The drawbacks of grieving online

Grieving through online platforms also has the potential to be harmful. According to the 2021 article “Digital mourning and memories” by INEQE Safeguarding Group, younger generations may feel obligated to share their feelings online when a tragedy happens even if they don’t feel comfortable doing so. The article also points out that people may be critical of how others mourn online, such as commenting that they haven’t posted enough about the deceased or saying their posts are too light-hearted or “happy,” which could push people further into isolation.

Bergen, founder of Bergen Counseling Center in Chicago, says thanatechnology can also lead people to grieve more passively as well as make them feel more isolated. For example, rather than interacting with others, they may just scroll through their website feeds. Although this can feel validating, passive scrolling doesn’t help grieving people become more connected, he says. There is also the opportunity for negative, potentially traumatic comments from people with the intent to “troll” or be intentionally (or unintentionally) hurtful and judgmental.

People may also come across misinformation online when searching for support, adds Hannah Coyt, a licensed professional clinical counselor-supervisor in Kentucky. She once had a client whose mental health was made worse by incorrect information they found online, so they spent their first few sessions debunking the information the client had internalized.

Different types of grief

Demographic and cultural factors (such as religion, age, race/ethnicity and gender), a person’s relationship with the deceased and the cause of death all affect how people process and experience grief. And these are important to keep in mind when working with grieving clients. How somebody handles the death of an ill grandparent, for example, is going to be different than how they might grieve the sudden loss of a friend, says Coyt, the clinical coordinator in the Department of Counseling and Student Affairs at Western Kentucky University.

“The two main types of grief are anticipatory grief and unexpected grief or loss,” she notes. “There are levels of [grief.] If someone is sick and you know [death] is going to happen and it finally does happen, there’s a caveat there; even though it was expected, it’s still difficult.”

There is also grief that comes from non-death-related losses. People can grieve over many different things such as the end of a relationship, the loss of a job, a divorce or a major life change such as moving to a new city or the onset of a disability, explains Battle, a licensed clinical addiction specialist and certified rehabilitation counselor.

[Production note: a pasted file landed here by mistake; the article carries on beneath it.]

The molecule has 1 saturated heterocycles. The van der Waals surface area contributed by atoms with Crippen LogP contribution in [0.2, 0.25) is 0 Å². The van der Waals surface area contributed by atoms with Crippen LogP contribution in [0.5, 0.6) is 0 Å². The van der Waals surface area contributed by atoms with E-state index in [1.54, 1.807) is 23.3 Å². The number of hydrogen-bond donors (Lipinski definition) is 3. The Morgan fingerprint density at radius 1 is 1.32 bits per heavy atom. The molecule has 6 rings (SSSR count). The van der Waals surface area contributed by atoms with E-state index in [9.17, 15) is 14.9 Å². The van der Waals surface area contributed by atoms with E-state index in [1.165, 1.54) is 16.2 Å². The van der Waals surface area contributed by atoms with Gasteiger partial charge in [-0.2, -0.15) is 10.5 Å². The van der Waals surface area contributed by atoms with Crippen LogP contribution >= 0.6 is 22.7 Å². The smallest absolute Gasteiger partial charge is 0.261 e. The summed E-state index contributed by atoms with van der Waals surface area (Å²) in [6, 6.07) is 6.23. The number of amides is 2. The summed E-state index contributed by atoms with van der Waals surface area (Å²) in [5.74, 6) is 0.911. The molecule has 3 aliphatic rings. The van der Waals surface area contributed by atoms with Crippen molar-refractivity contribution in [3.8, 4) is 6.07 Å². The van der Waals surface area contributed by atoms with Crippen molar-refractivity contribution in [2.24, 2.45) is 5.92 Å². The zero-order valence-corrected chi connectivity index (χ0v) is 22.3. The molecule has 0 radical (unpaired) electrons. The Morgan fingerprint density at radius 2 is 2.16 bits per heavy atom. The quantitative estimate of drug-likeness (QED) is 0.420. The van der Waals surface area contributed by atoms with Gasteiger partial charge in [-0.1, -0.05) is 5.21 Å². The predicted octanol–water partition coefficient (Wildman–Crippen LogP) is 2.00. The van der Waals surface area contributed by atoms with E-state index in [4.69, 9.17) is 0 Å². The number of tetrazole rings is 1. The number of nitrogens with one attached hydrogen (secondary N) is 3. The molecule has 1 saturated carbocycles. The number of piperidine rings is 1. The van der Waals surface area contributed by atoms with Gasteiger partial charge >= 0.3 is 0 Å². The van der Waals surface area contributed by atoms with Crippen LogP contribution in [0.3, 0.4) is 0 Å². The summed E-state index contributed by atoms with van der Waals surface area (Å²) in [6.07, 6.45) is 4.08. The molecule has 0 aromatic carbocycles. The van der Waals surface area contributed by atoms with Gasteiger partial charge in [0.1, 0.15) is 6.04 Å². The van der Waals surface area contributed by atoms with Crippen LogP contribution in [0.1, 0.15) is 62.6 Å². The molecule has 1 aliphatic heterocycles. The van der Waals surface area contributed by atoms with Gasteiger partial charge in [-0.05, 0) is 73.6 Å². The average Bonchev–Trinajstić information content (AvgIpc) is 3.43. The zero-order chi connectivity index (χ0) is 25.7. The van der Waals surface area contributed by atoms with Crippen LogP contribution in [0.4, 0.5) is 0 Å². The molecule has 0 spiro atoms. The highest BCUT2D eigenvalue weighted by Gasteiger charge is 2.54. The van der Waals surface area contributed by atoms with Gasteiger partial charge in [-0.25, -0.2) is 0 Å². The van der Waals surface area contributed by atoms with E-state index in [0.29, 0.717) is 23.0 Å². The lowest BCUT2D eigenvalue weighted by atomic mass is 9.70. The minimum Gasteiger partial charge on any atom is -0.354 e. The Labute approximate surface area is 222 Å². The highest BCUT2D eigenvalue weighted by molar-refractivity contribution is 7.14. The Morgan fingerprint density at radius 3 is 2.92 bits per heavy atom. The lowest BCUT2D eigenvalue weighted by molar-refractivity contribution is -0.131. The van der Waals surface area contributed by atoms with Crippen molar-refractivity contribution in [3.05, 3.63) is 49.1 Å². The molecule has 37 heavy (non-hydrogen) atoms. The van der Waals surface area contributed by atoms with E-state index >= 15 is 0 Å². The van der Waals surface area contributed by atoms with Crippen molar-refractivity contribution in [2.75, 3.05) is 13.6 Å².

It’s important counselors take time to educate clients about the types of grief, says Coyt, who has given several presentations on grief, because they often aren’t aware there are different kinds. She also suggests clinicians share resources online to help people who are already using technology to help them process their grief.

Incorporating thanatechnology into counseling

Counselors can incorporate thanatechnology into their work with clients who are grieving. For example, Battle, an assistant professor of counseling at Stockton University, suggests counselors research and find digital channels that focus on positivity or are designed to comfort grieving people so that they can recommend them to their clients. This way, clients can visit and interact with the resources on their own time.

Bergen says blogging — either through a private document or a public platform — can be another helpful tool for some clients and can allow them to share their grief journey publicly if they want. “It’s a way to sort of declare your feelings to the world in a very instant way,” he explains.

Bergen also recommends clients find online support forums or groups that allow them to share and receive feedback on their online stories or posts. Examples of these types of groups include Facebook groups or forums such as Reddit. But these groups shouldn’t be the sole source of support, he adds, because it’s “ultimately more isolating” than connecting with people the client knows in real life.

Counselors should also ask the client questions to better understand the deceased and their relationship with the client. “[Clients] want to talk about the person that they lost. You don’t know them, and you don’t know their relationship and you don’t know what that person was to them. You want them to describe that to you,” Bijraj says.

Coyt advises counselors to use the first few sessions to get to know the deceased and the relationship the client had with them. “Don’t talk. Just listen. And know there’s no abnormal way to grieve,” she says. “Remind your client of that as well.”

At the end of the day, clients who are grieving often just want to be seen. “A big thing with grief and mourning is that it needs to be witnessed,” Coyt says. “It’s why we have funeral services. It’s why we talk about these things. Social media gives people [another] platform to be able to do that.”

Samantha Cooper is a staff writer for Counseling Today. Contact her at scooper@counseling.org.

Opinions expressed and statements made in articles appearing on CT Online should not be assumed to represent the opinions of the editors or policies of the American Counseling Association.